How the 3D Printing Industry is Helping to Tackle the Challenges of the Coronavirus Pandemic
24 March 2020
As the COVID-19 outbreak continues to spread around the world, 3D printing companies are stepping up to the challenges presented by the pandemic.
One such challenge is the shortage of supplies, particularly in the healthcare industry. The growing number of patients infected with Coronavirus has quickly led to a shortage of medical supplies, including protective face masks and parts for intensive care devices.
In light of the disrupted supply chains, sourcing such supplies is becoming increasingly difficult. That’s why 3D printing technology, known for its ability to create parts locally and on demand, is being used to provide necessary parts and equipment.
Today’s article will be exploring some of the most prominent examples of how 3D printing is helping healthcare facilities to deal with the disruptions caused by the Coronavirus outbreak.
1. 3D-printed valves for intensive care devices
In one story making international headlines, a small team from Northern Italy has helped a hospital struggling with limited supplies of ventilator valves by quickly designing and 3D printing replacement parts.
In Italy, the second most affected country after China, a large number of people currently require intensive care and oxygenation in order to live through the infection long enough for their antibodies to fight it.
Due to the large number of coronavirus cases, the Chiari hospital in Brescia faced a shortage of valves, which are essential components of ventilator breathing machines.
Unfortunately, due to the scale of the demand, the hospital’s supplier was unable to provide the crucial valves, leading a local journalist to reach out directly to the local 3D printing community.
Isinnova, a local 3D printing company, volunteered. The Isinnova team took a sample of the valve, measured it up, re-created it in a CAD program – a process known as reverse engineering – and quickly returned with a 3D-printed version of the valve.
The machines fitted with the 3D-printed valves have reportedly helped at least 10 patients.
While this example showcases the ability of 3D printing to quickly deliver solutions in emergency situations, on-demand and at the point of need, Issinova hasn’t stopped there.
The company has also recently collaborated with sporting goods retail firm, Decathlon, to redesign commercial snorkelling masks to be able to connect them to the ventilator. By doing this, the team hopes to address the shortage of hospital C-PAP masks for sub-intensive oxygen therapy.
This new part, named Charlotte valve, was quickly prototyped using a Stereolithography 3D printer.
After successfully connecting the device to the ventilator body at the Chiari Hospital, the hospital then successfully tested the device on a patient.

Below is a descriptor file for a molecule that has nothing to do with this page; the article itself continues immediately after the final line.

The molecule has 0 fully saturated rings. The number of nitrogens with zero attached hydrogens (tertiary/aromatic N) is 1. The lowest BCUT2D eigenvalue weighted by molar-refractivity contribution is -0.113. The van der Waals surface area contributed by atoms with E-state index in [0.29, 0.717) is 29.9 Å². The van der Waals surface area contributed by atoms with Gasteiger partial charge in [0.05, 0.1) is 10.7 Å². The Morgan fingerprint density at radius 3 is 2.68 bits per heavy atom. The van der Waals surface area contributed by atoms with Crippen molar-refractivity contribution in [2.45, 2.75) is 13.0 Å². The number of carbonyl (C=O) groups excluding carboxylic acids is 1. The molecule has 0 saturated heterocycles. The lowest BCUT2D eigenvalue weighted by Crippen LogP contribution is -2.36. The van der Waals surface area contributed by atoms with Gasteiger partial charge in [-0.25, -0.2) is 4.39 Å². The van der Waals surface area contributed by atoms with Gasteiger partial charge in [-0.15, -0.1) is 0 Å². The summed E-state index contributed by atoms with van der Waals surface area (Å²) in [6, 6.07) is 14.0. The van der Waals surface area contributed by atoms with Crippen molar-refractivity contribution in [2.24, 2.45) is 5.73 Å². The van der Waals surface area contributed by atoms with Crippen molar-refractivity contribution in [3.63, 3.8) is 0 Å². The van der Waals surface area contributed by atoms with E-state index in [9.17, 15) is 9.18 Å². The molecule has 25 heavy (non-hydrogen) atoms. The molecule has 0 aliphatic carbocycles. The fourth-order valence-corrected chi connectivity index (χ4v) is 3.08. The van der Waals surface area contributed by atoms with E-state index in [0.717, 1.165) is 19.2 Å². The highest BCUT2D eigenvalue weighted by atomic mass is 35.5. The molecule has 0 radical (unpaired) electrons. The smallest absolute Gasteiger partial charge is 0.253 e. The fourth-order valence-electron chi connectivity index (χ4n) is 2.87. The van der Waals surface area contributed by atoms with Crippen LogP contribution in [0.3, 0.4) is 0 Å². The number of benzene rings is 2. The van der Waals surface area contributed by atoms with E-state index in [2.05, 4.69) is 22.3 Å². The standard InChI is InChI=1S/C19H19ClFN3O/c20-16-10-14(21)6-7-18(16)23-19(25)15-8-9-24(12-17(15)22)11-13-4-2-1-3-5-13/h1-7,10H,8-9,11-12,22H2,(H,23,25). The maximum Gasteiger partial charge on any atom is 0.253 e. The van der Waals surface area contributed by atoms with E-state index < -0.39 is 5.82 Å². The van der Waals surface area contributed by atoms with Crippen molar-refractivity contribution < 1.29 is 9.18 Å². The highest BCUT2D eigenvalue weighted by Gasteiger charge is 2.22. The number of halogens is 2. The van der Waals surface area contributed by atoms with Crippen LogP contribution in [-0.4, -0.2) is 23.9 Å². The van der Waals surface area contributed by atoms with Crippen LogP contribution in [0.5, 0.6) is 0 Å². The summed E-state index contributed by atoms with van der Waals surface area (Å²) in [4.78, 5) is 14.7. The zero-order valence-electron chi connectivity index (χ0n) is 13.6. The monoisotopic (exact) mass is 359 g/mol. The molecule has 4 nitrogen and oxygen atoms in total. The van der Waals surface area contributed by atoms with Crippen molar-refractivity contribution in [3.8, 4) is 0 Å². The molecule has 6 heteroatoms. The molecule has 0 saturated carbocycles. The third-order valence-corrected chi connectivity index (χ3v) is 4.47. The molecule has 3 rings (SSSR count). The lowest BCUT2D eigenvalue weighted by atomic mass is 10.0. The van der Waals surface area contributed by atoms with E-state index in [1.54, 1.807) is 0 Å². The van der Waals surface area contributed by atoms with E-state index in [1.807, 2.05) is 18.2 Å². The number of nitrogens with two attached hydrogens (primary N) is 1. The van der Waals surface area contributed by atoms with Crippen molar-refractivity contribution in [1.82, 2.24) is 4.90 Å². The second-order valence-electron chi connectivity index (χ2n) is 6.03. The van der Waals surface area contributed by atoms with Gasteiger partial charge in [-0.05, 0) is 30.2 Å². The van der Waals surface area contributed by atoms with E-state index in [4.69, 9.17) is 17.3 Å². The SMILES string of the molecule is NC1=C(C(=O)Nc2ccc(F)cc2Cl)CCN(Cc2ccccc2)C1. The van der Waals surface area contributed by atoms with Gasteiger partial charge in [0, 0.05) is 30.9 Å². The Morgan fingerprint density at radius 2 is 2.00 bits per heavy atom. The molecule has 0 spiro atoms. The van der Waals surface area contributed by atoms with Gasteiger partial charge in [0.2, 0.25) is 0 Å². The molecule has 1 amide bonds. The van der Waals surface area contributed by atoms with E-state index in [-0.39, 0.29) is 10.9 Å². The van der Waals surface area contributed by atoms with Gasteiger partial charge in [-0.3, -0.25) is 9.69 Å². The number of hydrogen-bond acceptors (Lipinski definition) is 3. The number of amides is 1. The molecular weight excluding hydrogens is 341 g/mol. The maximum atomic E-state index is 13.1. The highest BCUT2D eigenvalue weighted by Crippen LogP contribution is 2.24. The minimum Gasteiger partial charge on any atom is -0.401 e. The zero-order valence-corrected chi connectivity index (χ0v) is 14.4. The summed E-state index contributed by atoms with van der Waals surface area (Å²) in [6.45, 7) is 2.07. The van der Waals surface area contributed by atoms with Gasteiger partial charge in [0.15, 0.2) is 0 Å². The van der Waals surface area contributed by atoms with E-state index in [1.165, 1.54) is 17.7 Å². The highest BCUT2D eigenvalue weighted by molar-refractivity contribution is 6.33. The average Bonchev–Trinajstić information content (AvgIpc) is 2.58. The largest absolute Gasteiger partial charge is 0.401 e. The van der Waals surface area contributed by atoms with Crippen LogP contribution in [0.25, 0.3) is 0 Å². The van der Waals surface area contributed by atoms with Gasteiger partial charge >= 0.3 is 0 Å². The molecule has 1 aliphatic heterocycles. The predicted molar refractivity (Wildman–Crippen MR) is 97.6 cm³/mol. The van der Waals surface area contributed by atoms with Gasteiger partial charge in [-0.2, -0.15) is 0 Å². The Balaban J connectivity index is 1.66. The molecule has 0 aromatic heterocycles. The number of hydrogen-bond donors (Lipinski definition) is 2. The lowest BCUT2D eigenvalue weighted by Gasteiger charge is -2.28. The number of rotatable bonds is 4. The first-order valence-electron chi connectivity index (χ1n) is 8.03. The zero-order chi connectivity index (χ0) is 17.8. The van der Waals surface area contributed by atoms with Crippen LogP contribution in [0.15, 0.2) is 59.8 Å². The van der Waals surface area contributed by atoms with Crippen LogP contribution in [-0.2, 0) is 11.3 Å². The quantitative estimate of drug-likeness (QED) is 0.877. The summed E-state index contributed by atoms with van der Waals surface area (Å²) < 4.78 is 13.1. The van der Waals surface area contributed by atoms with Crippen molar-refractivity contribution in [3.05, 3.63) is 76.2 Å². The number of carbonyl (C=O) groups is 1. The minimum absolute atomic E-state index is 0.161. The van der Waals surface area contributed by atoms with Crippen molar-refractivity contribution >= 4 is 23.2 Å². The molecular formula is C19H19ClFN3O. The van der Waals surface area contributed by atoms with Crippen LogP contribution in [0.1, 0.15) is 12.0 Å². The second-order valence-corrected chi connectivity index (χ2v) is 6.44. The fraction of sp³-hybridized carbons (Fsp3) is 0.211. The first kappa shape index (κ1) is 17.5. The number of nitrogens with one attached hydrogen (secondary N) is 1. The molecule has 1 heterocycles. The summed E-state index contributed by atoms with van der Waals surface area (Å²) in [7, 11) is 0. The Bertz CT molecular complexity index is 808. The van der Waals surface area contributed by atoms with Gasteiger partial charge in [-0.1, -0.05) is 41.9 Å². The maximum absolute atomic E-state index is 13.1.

Despite the success of the project, however, the inventors emphasise that neither the mask nor the valve are certified, and their use is recommended only in emergency situations.
2. 3D-printed safety goggles aid coronavirus battle
Hospitals around the world have been hit hard by the shortage of protective equipment such as goggles.
To address this issue, a large manufacturing company in China has used 200 plastic extrusion 3D printers to start the mass production of safety goggles.
3D printing helped the company’s R&D team to design, develop and finalise the product within two weeks – a remarkable speed-to-market.
According to the company, the 3D-printed safety goggles are lighter, making them easier to wear, and are better sealed and protected from fog for a longer period of time.
So far, more than 5000 pairs of 3D-printed safety goggles have already been donated to hospitals in China. Now, the company plans to ramp up its 3D printing production, increasing its daily output of safety goggles from 600 to 2,000 units.
While 3D-printed goggles can’t completely eliminate shortages, they can offer support to hospitals until traditional supply chains are back to normal.
3. 3D printing protective face shields for medical professionals
Face shields are personal protective equipment (PPE) devices that are used to protect medical personnel from splashes, sprays and spatter of body fluids.
As with safety goggles and respirator valves, face shields are in short supply, with some hospitals forced to reuse disposable units or improvise solutions using commercial products not intended for this use.
As a result, there have been several initiatives to3D print face shields instead.
One comes from Polytechnic University in Hong Kong. Working with local manufacturers, the university’s 3D printing lab is planning to produce up to 30,000 face shields per day by the end of March.